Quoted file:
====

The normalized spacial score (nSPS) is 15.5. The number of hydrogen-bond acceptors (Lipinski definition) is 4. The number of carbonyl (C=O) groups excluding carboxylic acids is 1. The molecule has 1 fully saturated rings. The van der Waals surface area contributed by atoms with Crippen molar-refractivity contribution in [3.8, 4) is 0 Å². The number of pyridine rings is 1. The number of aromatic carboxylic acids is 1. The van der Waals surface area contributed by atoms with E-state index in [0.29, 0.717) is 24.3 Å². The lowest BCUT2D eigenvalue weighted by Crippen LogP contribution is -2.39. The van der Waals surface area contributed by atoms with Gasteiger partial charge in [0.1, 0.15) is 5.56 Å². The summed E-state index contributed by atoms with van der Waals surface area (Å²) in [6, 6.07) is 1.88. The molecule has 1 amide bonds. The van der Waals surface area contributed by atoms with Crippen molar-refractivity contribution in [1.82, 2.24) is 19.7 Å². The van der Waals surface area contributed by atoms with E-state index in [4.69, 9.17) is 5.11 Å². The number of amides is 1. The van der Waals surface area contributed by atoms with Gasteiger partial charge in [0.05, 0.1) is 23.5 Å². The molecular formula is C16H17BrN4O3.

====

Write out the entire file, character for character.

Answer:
The normalized spacial score (nSPS) is 15.5. The number of hydrogen-bond acceptors (Lipinski definition) is 4. The number of carbonyl (C=O) groups excluding carboxylic acids is 1. The molecule has 1 fully saturated rings. The van der Waals surface area contributed by atoms with Crippen molar-refractivity contribution in [3.8, 4) is 0 Å². The number of pyridine rings is 1. The number of aromatic carboxylic acids is 1. The van der Waals surface area contributed by atoms with E-state index in [0.29, 0.717) is 24.3 Å². The lowest BCUT2D eigenvalue weighted by Crippen LogP contribution is -2.39. The van der Waals surface area contributed by atoms with Gasteiger partial charge in [0.1, 0.15) is 5.56 Å². The summed E-state index contributed by atoms with van der Waals surface area (Å²) in [6, 6.07) is 1.88. The molecule has 1 amide bonds. The van der Waals surface area contributed by atoms with Crippen molar-refractivity contribution in [1.82, 2.24) is 19.7 Å². The van der Waals surface area contributed by atoms with E-state index in [4.69, 9.17) is 5.11 Å². The number of amides is 1. The van der Waals surface area contributed by atoms with Gasteiger partial charge in [0.05, 0.1) is 23.5 Å². The molecular formula is C16H17BrN4O3.